The Massachusetts senator, who is considering another presidential run in 2008,had opened his speech at Pasadena City College with several one-liners, joking at one point that Bush had lived in Texas but now "lives in a state of denial."
Then he said: "You know, education, if you make the most of it, you study hard, you do your homework and you make an effort to be smart, you can do well. If you don't, you get stuck in Iraq."
What this statement appears to say is obvious; what I think Kerry meant to say was,
President Bush is a loser who didn't apply himself in school, and look at the pitiful mess he made of the country.
Unfortunately, it didn't come out like that.
Debate is already raging over whether Kerry's statement was accurate, whether he was courageous in saying something so non-PC, and whether his career and presidential hopes are now over.
(No, no, and yes.)
What's intriguing to me is how the fuss over what is at best a lapse of judgment parallels the fuss going on in Canada about the writings and statements of a candidate for high office with similar educational credentials and demeanor: Michael Ignatieff.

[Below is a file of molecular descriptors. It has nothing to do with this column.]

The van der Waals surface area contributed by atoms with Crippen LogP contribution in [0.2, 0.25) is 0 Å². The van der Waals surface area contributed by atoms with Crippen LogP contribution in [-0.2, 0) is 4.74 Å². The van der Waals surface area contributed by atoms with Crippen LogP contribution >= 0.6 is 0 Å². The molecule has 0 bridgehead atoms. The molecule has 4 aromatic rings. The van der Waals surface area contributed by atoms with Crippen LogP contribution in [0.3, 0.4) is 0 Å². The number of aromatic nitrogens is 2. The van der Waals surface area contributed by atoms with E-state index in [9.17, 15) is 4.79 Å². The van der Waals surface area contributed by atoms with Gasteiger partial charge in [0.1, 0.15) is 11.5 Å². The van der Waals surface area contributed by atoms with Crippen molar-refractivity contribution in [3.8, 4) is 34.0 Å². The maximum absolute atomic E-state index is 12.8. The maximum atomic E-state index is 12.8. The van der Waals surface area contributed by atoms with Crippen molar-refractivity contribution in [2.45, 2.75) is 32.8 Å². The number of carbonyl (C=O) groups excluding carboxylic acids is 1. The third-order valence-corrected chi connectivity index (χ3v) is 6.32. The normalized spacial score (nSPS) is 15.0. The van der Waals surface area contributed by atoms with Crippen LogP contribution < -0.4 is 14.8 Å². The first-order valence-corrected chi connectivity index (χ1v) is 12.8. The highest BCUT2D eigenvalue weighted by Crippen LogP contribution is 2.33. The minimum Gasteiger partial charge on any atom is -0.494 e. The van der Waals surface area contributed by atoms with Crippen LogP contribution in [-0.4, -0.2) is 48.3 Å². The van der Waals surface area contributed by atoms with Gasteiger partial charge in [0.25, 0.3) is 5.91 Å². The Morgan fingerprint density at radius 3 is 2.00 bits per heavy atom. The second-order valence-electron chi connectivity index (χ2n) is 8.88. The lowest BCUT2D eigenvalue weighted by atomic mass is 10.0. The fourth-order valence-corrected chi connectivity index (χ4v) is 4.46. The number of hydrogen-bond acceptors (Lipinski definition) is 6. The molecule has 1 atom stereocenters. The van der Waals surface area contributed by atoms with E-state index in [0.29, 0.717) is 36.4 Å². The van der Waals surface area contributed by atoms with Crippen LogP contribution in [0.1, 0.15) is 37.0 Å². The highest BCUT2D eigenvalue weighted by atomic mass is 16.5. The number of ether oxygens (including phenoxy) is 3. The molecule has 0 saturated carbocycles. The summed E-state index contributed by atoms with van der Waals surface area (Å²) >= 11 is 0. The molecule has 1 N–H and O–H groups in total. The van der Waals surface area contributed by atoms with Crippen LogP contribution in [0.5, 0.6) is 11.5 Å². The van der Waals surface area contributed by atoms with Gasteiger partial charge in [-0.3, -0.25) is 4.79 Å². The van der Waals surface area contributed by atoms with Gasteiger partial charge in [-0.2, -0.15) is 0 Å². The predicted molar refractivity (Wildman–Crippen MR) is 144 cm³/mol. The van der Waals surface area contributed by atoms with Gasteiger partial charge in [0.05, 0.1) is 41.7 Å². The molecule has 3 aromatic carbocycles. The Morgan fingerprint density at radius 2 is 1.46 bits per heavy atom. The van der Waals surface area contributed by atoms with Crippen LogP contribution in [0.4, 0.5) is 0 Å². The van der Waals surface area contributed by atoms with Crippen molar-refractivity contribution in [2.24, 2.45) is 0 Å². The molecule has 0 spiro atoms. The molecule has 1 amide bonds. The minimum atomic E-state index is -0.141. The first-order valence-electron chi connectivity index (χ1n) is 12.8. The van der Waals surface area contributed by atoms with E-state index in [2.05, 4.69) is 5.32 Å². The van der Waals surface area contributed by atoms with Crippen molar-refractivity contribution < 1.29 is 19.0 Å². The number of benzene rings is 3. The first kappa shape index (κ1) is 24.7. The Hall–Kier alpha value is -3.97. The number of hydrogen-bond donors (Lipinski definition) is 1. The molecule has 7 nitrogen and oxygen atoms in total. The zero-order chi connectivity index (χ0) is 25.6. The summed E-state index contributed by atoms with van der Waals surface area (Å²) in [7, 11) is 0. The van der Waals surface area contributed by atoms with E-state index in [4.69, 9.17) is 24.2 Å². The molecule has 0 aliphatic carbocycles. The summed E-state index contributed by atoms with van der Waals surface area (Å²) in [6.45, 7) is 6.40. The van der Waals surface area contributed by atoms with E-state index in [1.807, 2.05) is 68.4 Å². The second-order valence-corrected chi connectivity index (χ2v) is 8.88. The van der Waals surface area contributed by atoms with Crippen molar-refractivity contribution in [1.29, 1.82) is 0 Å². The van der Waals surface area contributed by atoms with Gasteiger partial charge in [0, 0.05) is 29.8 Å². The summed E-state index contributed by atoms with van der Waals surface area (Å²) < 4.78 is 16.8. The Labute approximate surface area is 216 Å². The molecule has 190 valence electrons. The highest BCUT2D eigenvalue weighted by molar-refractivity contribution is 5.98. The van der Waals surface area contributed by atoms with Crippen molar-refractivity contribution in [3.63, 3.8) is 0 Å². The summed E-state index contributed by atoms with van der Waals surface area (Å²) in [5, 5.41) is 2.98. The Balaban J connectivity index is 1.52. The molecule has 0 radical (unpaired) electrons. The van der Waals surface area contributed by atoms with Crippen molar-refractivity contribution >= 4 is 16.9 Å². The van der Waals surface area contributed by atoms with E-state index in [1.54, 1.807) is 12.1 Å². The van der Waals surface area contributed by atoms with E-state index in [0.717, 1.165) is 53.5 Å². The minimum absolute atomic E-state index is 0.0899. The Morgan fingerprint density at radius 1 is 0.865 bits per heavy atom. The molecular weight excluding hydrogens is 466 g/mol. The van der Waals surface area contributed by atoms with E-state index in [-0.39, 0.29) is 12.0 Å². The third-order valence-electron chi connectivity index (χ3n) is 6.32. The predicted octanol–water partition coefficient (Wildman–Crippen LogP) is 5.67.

From the time "Iggy", as he has not-always-affectionately come to be known, decided to leave his ivory tower (Harvard) and bestow upon us his presence and his genius after an absence of around 30 years, he has repeatedly come under scrutiny for just the sort of gaffe Kerry made.
In fact, Ignatieff, currently running for leadership of the Federal Liberal Party, has managed to alienate the following groups and those who support them:
those opposed to the war in Iraq and the use of torture in interrogations,
(ironically, aka "liberals")
(i.e., those opposed to Quebec separation, probably about 90% of the population.)
Since there is considerable overlap here, except maybe between "Arabs" and "Jews", it is pretty incredible that Iggy continues to be the frontrunner in the leadership race for the Liberal Party.
Either the field is that lame, or his mystique has carried him through thus far; if the latter, I suspect (and hope) that he will fare even less well than Kerry did; if he does make it through the convention and becomes Liberal Leader, it will be a big boost for the Conservative Party of Canada, and that is not necessarily a good thing.